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Labour's latest salvo in the NHS "debate" is pathetic and smacks of desperation

I thought that the "Tory split" story about the NHS had run its course by the close of play on Friday: it was then that Sky News's Peter Spencer made the eminently sensible observation that it was "palpably absurd" that David Cameron agreed with Daniel Hannan on the NHS and rightly dismissed it as a silly season story.

As Tim pointed out on Wednesday when the media began to get excited about Dan Hannan's comments, he is  a backbench MEP who has zero influence on Tory health policy.

Yet by the most spurious of means, Labour and their allies in the media (some of whom aren't even allies, but just desperate for copy at this time of year) have managed to ensure that the "story" is still live, albeit I suspect gasping its last breaths, in today's papers.

And today's coverage (see, for example, the Telegraph and Times) is based on this Labour press release in which Health Secretary Andy Burnham makes a series of preposterous demands of David Cameron. 

Mr Burnham wants any American politician who disagrees with David Cameron on the NHS to be barred from attending the Conservative Party conference; he says the Tory whip should be withdrawn from Dan Hannan; and says that shadow ministers should be forced to resign from a group (Cornerstone) which once published a pamphlet calling for reform of the way health services are delivered.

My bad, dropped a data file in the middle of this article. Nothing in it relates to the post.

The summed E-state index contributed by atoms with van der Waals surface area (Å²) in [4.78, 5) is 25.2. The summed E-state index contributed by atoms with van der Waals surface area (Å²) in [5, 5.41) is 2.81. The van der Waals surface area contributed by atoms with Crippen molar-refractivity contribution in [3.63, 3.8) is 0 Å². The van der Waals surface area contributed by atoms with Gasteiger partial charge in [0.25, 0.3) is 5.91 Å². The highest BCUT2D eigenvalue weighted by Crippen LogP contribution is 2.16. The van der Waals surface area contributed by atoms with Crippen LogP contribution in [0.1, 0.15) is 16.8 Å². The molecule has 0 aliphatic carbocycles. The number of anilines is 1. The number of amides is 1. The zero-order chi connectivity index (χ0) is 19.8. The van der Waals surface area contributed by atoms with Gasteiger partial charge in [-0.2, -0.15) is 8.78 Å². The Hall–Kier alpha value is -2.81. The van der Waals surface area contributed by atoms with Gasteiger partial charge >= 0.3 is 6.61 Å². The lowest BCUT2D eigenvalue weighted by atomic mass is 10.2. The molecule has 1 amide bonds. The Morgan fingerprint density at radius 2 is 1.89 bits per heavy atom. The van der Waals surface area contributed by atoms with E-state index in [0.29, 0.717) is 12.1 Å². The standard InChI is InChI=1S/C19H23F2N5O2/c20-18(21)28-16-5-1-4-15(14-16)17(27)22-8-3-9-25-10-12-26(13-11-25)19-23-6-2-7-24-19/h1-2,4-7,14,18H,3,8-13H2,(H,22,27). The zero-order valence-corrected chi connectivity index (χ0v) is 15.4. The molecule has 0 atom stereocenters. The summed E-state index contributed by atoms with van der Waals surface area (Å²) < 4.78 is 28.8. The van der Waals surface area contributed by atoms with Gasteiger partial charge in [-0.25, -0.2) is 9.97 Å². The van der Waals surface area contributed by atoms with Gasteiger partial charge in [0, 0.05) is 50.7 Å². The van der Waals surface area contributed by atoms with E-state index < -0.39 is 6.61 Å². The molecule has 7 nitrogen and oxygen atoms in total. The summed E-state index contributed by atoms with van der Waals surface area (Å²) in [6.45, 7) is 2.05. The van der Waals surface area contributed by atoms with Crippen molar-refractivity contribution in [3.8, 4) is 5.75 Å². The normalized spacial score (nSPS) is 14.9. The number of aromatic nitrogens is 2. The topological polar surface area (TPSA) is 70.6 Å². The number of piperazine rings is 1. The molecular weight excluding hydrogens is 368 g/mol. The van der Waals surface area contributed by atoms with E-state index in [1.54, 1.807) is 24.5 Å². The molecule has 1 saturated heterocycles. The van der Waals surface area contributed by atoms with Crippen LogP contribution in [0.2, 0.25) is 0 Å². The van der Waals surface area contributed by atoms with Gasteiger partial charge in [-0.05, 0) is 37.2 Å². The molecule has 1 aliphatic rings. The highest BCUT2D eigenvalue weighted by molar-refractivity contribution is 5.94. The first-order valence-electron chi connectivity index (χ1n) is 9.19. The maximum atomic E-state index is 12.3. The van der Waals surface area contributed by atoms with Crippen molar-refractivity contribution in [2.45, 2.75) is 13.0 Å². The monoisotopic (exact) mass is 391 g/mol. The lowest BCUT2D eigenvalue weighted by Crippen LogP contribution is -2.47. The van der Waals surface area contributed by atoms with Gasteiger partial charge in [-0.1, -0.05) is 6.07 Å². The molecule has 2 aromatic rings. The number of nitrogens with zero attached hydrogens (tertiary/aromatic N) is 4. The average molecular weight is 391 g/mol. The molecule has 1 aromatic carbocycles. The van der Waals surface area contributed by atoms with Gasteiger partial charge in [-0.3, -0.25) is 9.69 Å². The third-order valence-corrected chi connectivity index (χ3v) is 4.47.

That the so-called debate has come to this pathetic level on the Labour side suggests how desperate they have become.

Will Labour be refusing entry to its conference to the assorted dinosaurs who are fellow members of the Socialist International? Will the Labour whip be being withdrawn from backbench politicians like Jeremy Corbyn, Frank Field and Kate Hoey who regularly dare to question and vote against the party line on any number of issues? Similarly, will ministers be banned from being members of any group or faction which may have, at some point, allowed views to be aired which challenged party policy?

No, of course not, on all three counts.

All political parties are broad coalitions where there is room for those with differing viewpoints - and the same is inevitably even truer of international alliances.

It is preposterous to suggest that every politician in a political party should have to agree 100% with every word his party leader says: not only would it be dishonest if they did, but it would also stifle debate in what should be a grown-up democracy.

Jonathan Isaby


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